Judicial program could help veterans dodge prosecution, jail time
By Rich Cholodofsky
Published: Tuesday, December 4, 2012, 12:01 a.m.
Updated: Tuesday, February 19, 2013
Veterans facing criminal charges could get a break under a program slated to start next month that will give former military members a chance to avoid jail.
Officials said the newly created diversionary program is designed to afford veterans an opportunity to receive treatment rather than be prosecuted and potentially jailed for summary and some nonviolent misdemeanor offenses.
“It's like a second chance,” said Court Administrator Paul Kuntz.
The program, which is expected to serve as a pilot project for the state, will require veterans arrested to enter treatment almost immediately after they are charged with a crime.
It will be administered through magistrate judges and not at the Common Pleas Court level, where other jail diversionary programs, such as the Accelerated Rehabilitative Disposition program, are doled out.
Instead of attending a preliminary hearing before a magistrate, the veteran, if deemed eligible by the district attorney's office, will receive information about the diversionary program.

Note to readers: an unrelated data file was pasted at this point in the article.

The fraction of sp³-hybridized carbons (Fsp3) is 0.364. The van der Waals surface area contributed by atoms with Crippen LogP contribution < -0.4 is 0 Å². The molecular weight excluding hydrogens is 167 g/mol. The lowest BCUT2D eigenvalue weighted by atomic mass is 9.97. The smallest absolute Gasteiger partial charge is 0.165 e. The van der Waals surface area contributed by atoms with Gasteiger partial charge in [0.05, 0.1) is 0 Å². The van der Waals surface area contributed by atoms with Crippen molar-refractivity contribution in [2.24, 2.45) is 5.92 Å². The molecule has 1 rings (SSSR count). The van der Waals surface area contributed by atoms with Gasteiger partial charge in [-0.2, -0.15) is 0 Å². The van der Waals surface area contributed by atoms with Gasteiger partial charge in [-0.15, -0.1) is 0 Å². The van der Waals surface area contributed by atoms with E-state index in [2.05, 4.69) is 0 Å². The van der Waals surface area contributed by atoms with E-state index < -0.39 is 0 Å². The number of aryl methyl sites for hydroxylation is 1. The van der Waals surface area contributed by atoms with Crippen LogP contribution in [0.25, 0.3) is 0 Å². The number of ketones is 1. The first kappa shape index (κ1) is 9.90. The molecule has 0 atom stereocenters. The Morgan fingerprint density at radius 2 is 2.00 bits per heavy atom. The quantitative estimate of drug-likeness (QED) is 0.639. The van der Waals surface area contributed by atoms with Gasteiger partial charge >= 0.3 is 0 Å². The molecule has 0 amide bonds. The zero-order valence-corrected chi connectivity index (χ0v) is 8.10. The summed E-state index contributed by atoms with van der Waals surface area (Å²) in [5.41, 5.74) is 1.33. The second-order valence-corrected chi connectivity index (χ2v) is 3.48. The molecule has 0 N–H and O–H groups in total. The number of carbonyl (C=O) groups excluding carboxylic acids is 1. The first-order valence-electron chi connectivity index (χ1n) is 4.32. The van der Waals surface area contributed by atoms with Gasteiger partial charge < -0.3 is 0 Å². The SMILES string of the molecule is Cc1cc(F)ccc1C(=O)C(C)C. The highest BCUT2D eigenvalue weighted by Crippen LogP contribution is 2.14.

Kuntz said there will be a three-week delay in the case to determine whether the veteran is qualified to receive treatment.
Veterans allowed to enter the program will be required to complete applicable treatment for issues, including post-traumatic stress disorder, drug and alcohol abuse, and anger management. The treatment services will be provided by the Veterans Administration, Kuntz said.
Once completed, the veteran would return to the magistrate court in six months and have the criminal charges dismissed or withdrawn, Kuntz said.
Veterans advocates said the diversionary program is needed.
“It allows them to treat underlying problems,” said Matt Zamosky, veterans affairs director for Westmoreland County. “We owe it to our veterans to not hold their service against them, especially if their service created the underlying problem.”
Zamosky served on the committee, which included Westmoreland County court and law enforcement officials, that crafted the diversionary program.
Only a small fraction of the more than 36,000 veterans living in Westmoreland County have had problems with the law.
Thirty-six inmates at the county jail from September through November were veterans, according to Warden John Walton.
“We're trying some things for people who put their lives on the line for us, who are having some problems,” Walton said. “The biggest thing is we'll get them the help they need.”
Rich Cholodofsky is a staff writer for Trib Total Media.
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